States. Other products were added from time to time, including cotters
for locomotives and rolling stock, engineer's keys, taper pins,
grooved fastenings for securing all kinds of assemblies, railway
permanent way fastenings, rail lubricators and hot pressings of
various types. In 1938 the company introduced lead-bearing steels to
the United Kingdom, and in the 1960s developed free machining steels
containing tellurium and an alloy replacement steel. The company was
later acquired by
GKN and closed down in 1985. The site has since been
redeveloped for housing.
The firm of
Lightbown Aspinall started making wallpaper in Pendleton,
and in 1899, became part of the newly formed Wall Paper Manufacturers.
In 1929, the plant was transferred to Brookfield Avenue, where the
company produced Crown and Scene wallpapers and Crown Vinyl wall
covering, employing 450 people. The site has since been redeveloped
Pear New Mill
Pear New Mill was owned by Combined English Mills and were spinners of
superfine white hosiery yarn, employing over 400 people. The building
has since been subdivided into industrial units.
William Crosland, an engineer and ironfounder, started business in
1855 in an upstairs room at Miller Street in Manchester. He was later
joined by his four sons, and the company moved to
Stockport Road West
in 1894, manufacturing machines and cutting tools for the packaging
industry and specialised tooling for the sheet metal trade. The site
has since been redeveloped as an industrial estate.
In the 1930s, and after the Second World War, the growth rate
accelerated with the coming of new industries, including engineering,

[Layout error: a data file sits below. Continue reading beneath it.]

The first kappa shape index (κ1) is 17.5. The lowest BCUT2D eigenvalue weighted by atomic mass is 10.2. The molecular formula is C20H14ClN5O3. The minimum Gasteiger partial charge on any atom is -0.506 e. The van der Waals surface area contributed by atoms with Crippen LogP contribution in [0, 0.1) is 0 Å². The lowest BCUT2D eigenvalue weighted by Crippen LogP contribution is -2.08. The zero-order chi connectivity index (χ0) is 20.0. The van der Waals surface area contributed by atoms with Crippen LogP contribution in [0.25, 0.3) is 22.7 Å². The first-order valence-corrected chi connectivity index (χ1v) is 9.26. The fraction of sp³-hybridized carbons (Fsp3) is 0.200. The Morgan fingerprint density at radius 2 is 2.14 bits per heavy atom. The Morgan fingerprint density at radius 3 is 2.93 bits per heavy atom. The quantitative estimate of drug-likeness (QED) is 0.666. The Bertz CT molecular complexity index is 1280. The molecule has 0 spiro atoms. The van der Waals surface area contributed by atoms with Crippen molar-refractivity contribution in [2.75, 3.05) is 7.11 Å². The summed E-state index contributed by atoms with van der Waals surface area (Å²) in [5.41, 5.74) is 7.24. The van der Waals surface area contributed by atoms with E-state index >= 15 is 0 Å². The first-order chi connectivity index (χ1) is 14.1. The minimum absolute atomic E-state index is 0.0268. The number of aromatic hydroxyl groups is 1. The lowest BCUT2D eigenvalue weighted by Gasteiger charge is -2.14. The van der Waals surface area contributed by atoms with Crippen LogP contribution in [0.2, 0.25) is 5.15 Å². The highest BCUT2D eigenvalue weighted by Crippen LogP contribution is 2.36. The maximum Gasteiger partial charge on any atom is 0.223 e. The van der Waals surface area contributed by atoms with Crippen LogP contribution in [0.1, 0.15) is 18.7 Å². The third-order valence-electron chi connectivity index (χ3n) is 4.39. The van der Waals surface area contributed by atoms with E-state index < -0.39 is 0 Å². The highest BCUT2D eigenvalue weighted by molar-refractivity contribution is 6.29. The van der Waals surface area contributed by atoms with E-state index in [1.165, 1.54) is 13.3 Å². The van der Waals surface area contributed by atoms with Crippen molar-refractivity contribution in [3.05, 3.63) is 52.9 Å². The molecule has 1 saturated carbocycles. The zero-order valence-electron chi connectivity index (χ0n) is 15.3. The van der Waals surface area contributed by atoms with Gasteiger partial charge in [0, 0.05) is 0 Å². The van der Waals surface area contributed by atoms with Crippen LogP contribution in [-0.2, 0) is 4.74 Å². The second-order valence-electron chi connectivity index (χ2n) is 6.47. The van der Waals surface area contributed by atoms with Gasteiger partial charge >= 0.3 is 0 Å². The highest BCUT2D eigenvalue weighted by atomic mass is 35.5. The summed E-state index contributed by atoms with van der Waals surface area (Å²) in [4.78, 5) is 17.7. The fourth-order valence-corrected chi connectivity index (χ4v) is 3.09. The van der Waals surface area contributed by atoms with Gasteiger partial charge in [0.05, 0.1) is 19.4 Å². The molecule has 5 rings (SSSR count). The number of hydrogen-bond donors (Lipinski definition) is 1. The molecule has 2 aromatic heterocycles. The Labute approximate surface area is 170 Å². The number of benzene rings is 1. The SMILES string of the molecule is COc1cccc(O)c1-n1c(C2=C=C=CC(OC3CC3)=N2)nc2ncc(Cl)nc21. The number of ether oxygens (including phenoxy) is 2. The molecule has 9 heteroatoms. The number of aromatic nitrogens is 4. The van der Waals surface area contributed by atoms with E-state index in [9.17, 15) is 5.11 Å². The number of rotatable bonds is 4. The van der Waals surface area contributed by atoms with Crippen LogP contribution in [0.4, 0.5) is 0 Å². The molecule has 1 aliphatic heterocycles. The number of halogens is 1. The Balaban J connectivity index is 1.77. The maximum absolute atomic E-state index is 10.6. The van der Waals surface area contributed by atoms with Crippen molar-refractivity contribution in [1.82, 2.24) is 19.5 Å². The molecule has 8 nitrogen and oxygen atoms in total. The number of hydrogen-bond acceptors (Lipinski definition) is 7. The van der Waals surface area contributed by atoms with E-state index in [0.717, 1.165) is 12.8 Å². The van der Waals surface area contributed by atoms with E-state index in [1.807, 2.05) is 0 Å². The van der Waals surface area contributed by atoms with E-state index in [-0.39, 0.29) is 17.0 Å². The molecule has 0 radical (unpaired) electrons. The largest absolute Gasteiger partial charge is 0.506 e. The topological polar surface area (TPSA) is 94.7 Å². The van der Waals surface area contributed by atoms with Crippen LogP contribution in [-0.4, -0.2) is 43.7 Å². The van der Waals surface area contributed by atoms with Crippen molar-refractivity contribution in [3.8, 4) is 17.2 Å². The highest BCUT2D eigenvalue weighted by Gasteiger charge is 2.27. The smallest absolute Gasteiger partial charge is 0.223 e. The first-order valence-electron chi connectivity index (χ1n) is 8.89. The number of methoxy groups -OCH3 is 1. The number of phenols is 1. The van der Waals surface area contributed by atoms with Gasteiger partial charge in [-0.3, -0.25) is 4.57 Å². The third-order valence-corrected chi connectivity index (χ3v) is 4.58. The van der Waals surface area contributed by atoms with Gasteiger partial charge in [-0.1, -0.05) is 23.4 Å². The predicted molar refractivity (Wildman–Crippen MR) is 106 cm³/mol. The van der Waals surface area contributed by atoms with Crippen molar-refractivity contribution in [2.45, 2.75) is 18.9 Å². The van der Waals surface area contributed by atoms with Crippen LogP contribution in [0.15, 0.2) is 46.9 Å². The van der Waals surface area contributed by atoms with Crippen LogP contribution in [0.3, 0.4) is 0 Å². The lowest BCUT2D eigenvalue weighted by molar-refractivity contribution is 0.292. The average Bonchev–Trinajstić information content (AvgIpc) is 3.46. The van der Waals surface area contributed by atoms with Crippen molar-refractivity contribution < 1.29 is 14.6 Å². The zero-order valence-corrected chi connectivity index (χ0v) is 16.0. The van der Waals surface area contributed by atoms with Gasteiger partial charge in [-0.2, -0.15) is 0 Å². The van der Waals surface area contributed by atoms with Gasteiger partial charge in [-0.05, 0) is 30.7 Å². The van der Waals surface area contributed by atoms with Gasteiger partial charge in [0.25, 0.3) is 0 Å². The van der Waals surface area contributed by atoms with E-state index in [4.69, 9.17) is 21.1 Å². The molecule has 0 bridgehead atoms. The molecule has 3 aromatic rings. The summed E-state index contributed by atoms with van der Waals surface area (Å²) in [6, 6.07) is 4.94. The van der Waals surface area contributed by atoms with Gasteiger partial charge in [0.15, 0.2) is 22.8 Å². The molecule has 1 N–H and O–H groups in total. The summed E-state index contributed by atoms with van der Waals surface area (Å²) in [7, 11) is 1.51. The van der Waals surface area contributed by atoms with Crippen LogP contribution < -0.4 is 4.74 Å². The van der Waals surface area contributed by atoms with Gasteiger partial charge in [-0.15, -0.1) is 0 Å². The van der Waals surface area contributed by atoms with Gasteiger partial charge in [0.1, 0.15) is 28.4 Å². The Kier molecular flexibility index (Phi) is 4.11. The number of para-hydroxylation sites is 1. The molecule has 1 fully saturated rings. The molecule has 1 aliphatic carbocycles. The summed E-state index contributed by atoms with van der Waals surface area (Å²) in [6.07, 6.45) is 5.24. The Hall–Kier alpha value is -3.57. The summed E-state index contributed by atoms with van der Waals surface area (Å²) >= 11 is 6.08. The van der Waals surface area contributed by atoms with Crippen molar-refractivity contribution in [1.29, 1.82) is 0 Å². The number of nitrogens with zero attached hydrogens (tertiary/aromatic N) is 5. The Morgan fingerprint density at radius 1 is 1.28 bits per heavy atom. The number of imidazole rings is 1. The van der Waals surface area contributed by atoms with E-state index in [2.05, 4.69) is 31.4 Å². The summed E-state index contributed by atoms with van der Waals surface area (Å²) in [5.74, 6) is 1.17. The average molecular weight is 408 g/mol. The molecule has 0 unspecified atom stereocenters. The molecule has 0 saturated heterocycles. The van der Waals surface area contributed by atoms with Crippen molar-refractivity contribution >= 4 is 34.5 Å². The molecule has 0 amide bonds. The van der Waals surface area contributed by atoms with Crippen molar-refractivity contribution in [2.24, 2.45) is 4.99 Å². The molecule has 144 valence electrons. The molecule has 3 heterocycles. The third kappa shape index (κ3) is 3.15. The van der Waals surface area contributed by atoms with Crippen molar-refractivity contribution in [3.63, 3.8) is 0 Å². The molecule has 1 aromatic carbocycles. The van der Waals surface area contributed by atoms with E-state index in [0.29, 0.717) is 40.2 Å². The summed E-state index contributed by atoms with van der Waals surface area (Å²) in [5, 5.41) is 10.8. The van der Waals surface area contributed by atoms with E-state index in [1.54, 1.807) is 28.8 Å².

chemicals, clothing and textiles, whilst the village became an
important residential area on the periphery of the Greater Manchester
Urban Area. A large bakery was erected on Ashton Road in 1951.
Comprehensive sewerage and sewage disposal services were completed and
put into operation in 1938.
In 1948, the tramway along the A560 from
Stockport to Hyde and beyond
was abandoned after less than 50 years use. The section through
Bredbury had been opened in August 1901.
After considerable pressure by the Government and the Mersey River
Board, the Urban District Council agreed in 1966 to a joint scheme
with the County Borough of Stockport, abandoning the treatment works
at Welkin Road and the sludge beds at Brinnington, to provide for the
rapidly growing population and the additional industry.
Romiley Local Board was created in 1865, covering the
civil parishes of
Bredbury and Romiley, and in 1880 the two parishes
Romiley Urban District was created in
1894, and was extended to include the former
Compstall Urban District
in 1936. In 1952,
Brinnington township was transferred to the County
Stockport to enable a large residential overspill estate to
Bredbury Ward returned twelve councillors to the urban
district council, with
Romiley Ward returning six and
returning a single member. In that year,
Bredbury Ward was divided
Bredbury North and
Bredbury South wards, and in 1959, there was a
redivision of the urban District into seven wards, with Compstall
continuing to return a single councillor, and each of the others
Romiley received three wards and a new Woodley ward
was created out of Bredbury, the first time that the village of
Woodley had been officially recognised. The remainder of
Bredbury South and
Bredbury West. There
were further electoral changes in 1970 when the altered
ward was renamed
Up to 1958, the Urban District formed one electoral division on
Cheshire County Council, but in that year it was divided into Bredbury
Bredbury Goyt divisions.
The council offices were in
Bredbury Old School on School Brow until
1919, when Bank House on George Lane was acquired. The site has since
been redeveloped for housing.
The council's first acquisition of houses was a terrace at Vernon View
in 1922. Construction of the houses had been delayed by the First
World War. In the same year the first council estate was commenced at
The council subsequently owned more than 2,000 homes, including